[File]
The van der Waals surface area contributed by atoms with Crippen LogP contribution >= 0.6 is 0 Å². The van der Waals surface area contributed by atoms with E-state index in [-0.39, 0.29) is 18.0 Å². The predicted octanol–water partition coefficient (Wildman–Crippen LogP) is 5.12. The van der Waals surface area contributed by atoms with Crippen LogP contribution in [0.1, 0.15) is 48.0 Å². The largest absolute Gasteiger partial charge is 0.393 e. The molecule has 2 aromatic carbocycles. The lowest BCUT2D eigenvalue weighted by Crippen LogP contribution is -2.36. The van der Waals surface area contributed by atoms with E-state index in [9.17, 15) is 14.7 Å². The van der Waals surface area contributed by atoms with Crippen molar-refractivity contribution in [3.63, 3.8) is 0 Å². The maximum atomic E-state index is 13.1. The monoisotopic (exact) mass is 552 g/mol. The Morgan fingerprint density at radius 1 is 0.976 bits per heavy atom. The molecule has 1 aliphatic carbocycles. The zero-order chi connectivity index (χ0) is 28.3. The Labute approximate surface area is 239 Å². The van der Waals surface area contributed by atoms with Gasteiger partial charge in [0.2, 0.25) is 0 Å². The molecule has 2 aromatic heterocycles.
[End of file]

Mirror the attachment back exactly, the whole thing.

The van der Waals surface area contributed by atoms with Crippen LogP contribution >= 0.6 is 0 Å². The van der Waals surface area contributed by atoms with E-state index in [-0.39, 0.29) is 18.0 Å². The predicted octanol–water partition coefficient (Wildman–Crippen LogP) is 5.12. The van der Waals surface area contributed by atoms with Crippen LogP contribution in [0.1, 0.15) is 48.0 Å². The largest absolute Gasteiger partial charge is 0.393 e. The molecule has 2 aromatic carbocycles. The lowest BCUT2D eigenvalue weighted by Crippen LogP contribution is -2.36. The van der Waals surface area contributed by atoms with E-state index in [9.17, 15) is 14.7 Å². The van der Waals surface area contributed by atoms with Crippen molar-refractivity contribution in [3.63, 3.8) is 0 Å². The maximum atomic E-state index is 13.1. The monoisotopic (exact) mass is 552 g/mol. The Morgan fingerprint density at radius 1 is 0.976 bits per heavy atom. The molecule has 1 aliphatic carbocycles. The zero-order chi connectivity index (χ0) is 28.3. The Labute approximate surface area is 239 Å². The van der Waals surface area contributed by atoms with Gasteiger partial charge in [0.2, 0.25) is 0 Å². The molecule has 2 aromatic heterocycles.